Hugh Gaine remained active in business affairs until shortly before his death. Over the years Gaine amassed real estate holdings in Manhattan and acquired land in upstate New York. At one time he served as a tax assessor for the City. Gaine attended St. Paul's Chapel and Trinity Church, and supported various civic and philanthropic organizations, including the New York Society Library and New York Hospital. Hugh Gaine was married twice, to Sarah Robbins in 1759, and to Cornelia Wallace in 1769, and had five children.
Content: The Hugh Gaine receipt book, dated 1767 to 1799, contains entries written and signed by recipients of money from Hugh Gaine for expenses relating to his printing and bookselling business, his real estate holdings and, to a lesser extent, his personal and family life.
Brief entries from 1767 November 16 to 1799 November 12 identify the services, goods, and settlement of accounts for which payment was received. There are no entries between 1776 June 16 and 1777 February 8, during which time Gaine left the City for Newark and returned. On 1772 May 4 and 1784 April 24, Hugh Gaine signed his name to acknowledge settlement of accounts.
Hugh Gaine's business activities are shown in freight charges for shipments from England, some handled by John Harris Cruger, and dealings with members of notable New York families, such as the Bleecker, Verplanck, Duyckinck, Van Dam, Ten Eyck, Colden and Lenox families. Transactions with those notably connected with the printing or publishing trades include Mathew Carey (on his own account and for others in Philadelphia), James Parker's widow Mary Parker, William Young, Peter R. Maverick, Ebenezer Larkin for Isaiah Thomas, and Jedidiah Morse. The name of British cartographer Bernard Ratzer also appears in the volume. There are payments for merchandise purchased by or consigned to Gaine, such as beaver hats, instruments and, in 1776, drums and fifes from the father of John Falkenhan.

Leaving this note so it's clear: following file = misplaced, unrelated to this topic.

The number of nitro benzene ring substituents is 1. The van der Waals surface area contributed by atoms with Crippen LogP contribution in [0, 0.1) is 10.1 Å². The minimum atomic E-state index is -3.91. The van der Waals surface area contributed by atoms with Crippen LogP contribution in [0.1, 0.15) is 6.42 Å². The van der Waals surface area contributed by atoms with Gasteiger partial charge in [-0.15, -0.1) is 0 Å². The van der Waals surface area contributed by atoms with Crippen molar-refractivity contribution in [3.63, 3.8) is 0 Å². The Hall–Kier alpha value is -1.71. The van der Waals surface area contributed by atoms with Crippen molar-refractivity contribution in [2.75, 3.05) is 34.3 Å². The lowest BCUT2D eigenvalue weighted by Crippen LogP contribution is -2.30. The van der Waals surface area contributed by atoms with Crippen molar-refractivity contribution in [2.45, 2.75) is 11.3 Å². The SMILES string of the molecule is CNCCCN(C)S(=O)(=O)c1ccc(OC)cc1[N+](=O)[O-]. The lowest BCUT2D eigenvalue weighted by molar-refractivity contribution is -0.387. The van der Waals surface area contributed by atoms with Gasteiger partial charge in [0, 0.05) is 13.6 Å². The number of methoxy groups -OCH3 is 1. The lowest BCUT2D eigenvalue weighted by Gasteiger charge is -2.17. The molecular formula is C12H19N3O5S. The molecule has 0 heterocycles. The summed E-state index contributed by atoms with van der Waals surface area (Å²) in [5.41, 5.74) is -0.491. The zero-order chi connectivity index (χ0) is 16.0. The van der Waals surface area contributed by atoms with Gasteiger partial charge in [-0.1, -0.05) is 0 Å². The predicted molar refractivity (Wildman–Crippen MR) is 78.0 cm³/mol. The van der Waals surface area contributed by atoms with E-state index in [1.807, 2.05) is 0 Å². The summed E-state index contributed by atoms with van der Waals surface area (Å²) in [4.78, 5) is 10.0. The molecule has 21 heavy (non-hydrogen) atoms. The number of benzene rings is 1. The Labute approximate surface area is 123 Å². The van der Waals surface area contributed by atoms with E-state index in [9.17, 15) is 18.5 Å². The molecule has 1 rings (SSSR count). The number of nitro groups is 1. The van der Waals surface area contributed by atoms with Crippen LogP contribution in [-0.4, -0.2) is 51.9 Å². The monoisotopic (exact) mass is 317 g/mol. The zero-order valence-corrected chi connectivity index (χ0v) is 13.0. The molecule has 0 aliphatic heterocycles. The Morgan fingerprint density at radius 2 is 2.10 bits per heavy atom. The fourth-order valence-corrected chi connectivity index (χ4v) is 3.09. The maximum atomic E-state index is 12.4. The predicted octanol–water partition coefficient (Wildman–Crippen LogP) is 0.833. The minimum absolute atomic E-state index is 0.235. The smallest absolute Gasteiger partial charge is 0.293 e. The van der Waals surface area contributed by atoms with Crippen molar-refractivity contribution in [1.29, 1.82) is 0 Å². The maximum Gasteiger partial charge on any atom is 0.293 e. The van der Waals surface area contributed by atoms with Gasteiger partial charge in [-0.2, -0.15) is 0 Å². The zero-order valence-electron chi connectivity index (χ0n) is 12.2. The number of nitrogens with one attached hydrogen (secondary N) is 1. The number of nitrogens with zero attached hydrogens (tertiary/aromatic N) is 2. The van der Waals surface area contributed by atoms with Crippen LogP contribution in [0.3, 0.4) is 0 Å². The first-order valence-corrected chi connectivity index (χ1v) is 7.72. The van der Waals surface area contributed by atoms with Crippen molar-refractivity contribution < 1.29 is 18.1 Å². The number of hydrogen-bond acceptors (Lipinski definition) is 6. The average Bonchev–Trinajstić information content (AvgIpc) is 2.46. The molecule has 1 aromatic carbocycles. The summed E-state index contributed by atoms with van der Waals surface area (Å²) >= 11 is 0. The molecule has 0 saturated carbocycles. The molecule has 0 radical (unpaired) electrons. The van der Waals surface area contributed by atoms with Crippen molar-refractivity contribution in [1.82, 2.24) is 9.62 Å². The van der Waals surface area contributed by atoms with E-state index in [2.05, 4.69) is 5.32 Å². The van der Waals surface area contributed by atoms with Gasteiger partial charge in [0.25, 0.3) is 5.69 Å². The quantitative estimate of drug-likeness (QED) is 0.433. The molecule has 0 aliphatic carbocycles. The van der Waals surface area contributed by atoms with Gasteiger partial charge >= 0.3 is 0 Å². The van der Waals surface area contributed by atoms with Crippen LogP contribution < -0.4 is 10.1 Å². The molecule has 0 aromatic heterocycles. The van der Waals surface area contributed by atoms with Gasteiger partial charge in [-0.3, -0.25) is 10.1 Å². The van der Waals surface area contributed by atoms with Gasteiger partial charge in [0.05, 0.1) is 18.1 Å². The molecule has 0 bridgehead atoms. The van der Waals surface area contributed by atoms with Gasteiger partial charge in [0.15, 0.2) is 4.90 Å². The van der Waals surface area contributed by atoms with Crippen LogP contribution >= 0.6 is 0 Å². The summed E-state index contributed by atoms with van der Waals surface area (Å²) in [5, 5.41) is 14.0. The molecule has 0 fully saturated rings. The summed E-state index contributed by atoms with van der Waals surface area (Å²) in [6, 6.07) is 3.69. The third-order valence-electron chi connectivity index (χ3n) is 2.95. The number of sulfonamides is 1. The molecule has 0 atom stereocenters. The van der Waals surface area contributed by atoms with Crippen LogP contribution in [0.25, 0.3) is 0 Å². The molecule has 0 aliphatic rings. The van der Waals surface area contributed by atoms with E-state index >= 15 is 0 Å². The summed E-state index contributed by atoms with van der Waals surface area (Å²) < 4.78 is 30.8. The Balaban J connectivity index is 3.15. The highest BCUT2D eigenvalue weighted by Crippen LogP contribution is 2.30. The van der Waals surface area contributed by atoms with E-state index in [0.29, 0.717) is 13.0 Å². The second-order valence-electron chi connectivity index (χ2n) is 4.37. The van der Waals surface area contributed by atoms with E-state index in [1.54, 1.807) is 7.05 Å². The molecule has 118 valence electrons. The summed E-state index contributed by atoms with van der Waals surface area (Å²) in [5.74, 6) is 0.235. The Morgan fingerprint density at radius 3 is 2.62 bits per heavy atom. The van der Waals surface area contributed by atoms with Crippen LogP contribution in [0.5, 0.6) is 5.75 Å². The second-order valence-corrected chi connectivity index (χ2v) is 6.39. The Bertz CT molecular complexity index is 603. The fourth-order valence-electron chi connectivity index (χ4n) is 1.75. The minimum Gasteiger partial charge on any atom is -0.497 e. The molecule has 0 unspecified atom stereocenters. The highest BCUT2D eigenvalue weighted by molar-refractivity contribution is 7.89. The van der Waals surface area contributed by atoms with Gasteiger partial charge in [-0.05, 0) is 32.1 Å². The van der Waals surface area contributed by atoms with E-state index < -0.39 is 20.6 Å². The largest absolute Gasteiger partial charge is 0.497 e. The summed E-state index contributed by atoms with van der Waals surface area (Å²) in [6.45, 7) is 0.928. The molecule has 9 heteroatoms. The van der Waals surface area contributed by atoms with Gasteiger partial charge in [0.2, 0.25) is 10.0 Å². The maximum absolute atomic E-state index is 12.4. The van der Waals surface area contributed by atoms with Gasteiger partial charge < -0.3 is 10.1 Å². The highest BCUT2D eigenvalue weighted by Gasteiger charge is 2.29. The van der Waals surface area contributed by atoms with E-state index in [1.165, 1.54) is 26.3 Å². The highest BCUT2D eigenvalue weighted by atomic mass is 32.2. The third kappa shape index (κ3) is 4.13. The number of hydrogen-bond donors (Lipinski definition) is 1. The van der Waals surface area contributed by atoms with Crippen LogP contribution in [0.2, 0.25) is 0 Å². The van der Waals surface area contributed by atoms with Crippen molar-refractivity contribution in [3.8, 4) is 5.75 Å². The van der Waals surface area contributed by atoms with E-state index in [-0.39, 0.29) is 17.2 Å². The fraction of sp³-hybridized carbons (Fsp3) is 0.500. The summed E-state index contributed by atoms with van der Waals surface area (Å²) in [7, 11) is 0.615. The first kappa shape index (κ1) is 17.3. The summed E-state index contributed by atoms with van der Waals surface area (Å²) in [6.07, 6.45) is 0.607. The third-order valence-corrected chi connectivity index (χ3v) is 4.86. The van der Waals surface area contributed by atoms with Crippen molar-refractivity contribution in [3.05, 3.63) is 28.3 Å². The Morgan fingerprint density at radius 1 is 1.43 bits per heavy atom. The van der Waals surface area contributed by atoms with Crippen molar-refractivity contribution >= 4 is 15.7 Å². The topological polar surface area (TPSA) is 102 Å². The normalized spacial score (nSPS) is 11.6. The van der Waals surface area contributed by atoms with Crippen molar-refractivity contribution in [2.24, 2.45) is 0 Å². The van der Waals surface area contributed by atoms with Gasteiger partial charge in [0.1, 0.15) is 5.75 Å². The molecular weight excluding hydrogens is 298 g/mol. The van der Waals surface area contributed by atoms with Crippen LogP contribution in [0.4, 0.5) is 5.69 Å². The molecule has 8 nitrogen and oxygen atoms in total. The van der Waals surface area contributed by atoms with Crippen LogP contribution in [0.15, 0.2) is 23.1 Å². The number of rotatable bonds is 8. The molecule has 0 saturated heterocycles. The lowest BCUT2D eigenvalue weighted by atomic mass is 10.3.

There are numerous entries for the purchase, freight or sale of paper signed by various parties, and dealings with Hendrick and Andrew Onderdonk and Henry Remsen regarding the paper mill on Long Island. Services for labor are represented in payments for salaried staff, newspaper carriers and domestic workers, and in payments for the labor of African-Americans, presumably to slave owners. There are many payments for masonry and other services relating to his properties, especially during the postwar period.
The receipt book also documents the ownership or rental of various properties in Manhattan, the purchase of land in upstate New York, and other investments. Notably, rental charges paid by Gaine for a playhouse and adjoining land on John Street (the John Street Theatre) are listed from 1768 through the early 1790s.
Personal items include occasional payments by Gaine for pew rentals and donations to St. Paul’s Chapel and Trinity Church, a subscription to the New York Society Library, his personal grooming (shaving and the purchase of wigs), and expenses such as tutoring, board and medical care for his son John.